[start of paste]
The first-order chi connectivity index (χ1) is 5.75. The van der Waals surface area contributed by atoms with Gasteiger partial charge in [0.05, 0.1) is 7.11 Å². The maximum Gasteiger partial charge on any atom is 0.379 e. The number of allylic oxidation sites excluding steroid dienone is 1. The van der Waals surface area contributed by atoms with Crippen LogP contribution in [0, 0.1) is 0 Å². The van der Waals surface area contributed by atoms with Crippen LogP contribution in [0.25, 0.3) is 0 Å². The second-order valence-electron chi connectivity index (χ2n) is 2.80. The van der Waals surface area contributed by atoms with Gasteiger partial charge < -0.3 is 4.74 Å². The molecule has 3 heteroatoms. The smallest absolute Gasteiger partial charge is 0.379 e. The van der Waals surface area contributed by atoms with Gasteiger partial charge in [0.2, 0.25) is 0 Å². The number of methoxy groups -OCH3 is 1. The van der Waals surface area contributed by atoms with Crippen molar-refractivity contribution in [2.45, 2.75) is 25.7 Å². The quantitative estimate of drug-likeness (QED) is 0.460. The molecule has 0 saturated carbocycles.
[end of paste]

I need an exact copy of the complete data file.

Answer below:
The first-order chi connectivity index (χ1) is 5.75. The van der Waals surface area contributed by atoms with Gasteiger partial charge in [0.05, 0.1) is 7.11 Å². The maximum Gasteiger partial charge on any atom is 0.379 e. The number of allylic oxidation sites excluding steroid dienone is 1. The van der Waals surface area contributed by atoms with Crippen LogP contribution in [0, 0.1) is 0 Å². The van der Waals surface area contributed by atoms with Crippen LogP contribution in [0.25, 0.3) is 0 Å². The second-order valence-electron chi connectivity index (χ2n) is 2.80. The van der Waals surface area contributed by atoms with Gasteiger partial charge < -0.3 is 4.74 Å². The molecule has 3 heteroatoms. The smallest absolute Gasteiger partial charge is 0.379 e. The van der Waals surface area contributed by atoms with Gasteiger partial charge in [0.2, 0.25) is 0 Å². The number of methoxy groups -OCH3 is 1. The van der Waals surface area contributed by atoms with Crippen molar-refractivity contribution in [2.45, 2.75) is 25.7 Å². The quantitative estimate of drug-likeness (QED) is 0.460. The molecule has 0 saturated carbocycles.